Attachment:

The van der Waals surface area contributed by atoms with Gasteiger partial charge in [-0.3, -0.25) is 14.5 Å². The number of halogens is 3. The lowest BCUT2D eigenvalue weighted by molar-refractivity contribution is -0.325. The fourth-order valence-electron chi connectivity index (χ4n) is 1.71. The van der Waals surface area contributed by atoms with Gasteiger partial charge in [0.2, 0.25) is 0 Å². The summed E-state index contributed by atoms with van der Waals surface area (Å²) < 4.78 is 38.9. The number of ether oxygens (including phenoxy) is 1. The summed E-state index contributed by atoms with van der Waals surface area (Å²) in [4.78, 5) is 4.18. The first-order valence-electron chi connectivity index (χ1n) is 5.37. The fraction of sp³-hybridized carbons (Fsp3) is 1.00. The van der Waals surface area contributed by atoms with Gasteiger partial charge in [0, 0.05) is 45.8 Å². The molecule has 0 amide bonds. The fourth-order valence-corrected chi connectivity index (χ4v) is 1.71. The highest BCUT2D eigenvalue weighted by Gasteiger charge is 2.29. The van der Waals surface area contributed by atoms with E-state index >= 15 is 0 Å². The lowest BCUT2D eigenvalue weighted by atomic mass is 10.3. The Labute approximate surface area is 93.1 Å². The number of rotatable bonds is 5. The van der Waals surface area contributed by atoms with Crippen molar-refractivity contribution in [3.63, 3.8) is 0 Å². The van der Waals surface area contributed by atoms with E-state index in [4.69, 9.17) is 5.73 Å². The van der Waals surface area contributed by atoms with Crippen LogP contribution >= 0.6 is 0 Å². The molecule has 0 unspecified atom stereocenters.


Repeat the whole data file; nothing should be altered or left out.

The van der Waals surface area contributed by atoms with Gasteiger partial charge in [-0.3, -0.25) is 14.5 Å². The number of halogens is 3. The lowest BCUT2D eigenvalue weighted by molar-refractivity contribution is -0.325. The fourth-order valence-electron chi connectivity index (χ4n) is 1.71. The van der Waals surface area contributed by atoms with Gasteiger partial charge in [0.2, 0.25) is 0 Å². The summed E-state index contributed by atoms with van der Waals surface area (Å²) < 4.78 is 38.9. The number of ether oxygens (including phenoxy) is 1. The summed E-state index contributed by atoms with van der Waals surface area (Å²) in [4.78, 5) is 4.18. The first-order valence-electron chi connectivity index (χ1n) is 5.37. The fraction of sp³-hybridized carbons (Fsp3) is 1.00. The van der Waals surface area contributed by atoms with Gasteiger partial charge in [0, 0.05) is 45.8 Å². The molecule has 0 amide bonds. The fourth-order valence-corrected chi connectivity index (χ4v) is 1.71. The highest BCUT2D eigenvalue weighted by Gasteiger charge is 2.29. The van der Waals surface area contributed by atoms with E-state index >= 15 is 0 Å². The lowest BCUT2D eigenvalue weighted by atomic mass is 10.3. The Labute approximate surface area is 93.1 Å². The number of rotatable bonds is 5. The van der Waals surface area contributed by atoms with Crippen molar-refractivity contribution in [3.63, 3.8) is 0 Å². The van der Waals surface area contributed by atoms with E-state index in [4.69, 9.17) is 5.73 Å². The van der Waals surface area contributed by atoms with Crippen LogP contribution >= 0.6 is 0 Å². The molecule has 0 unspecified atom stereocenters.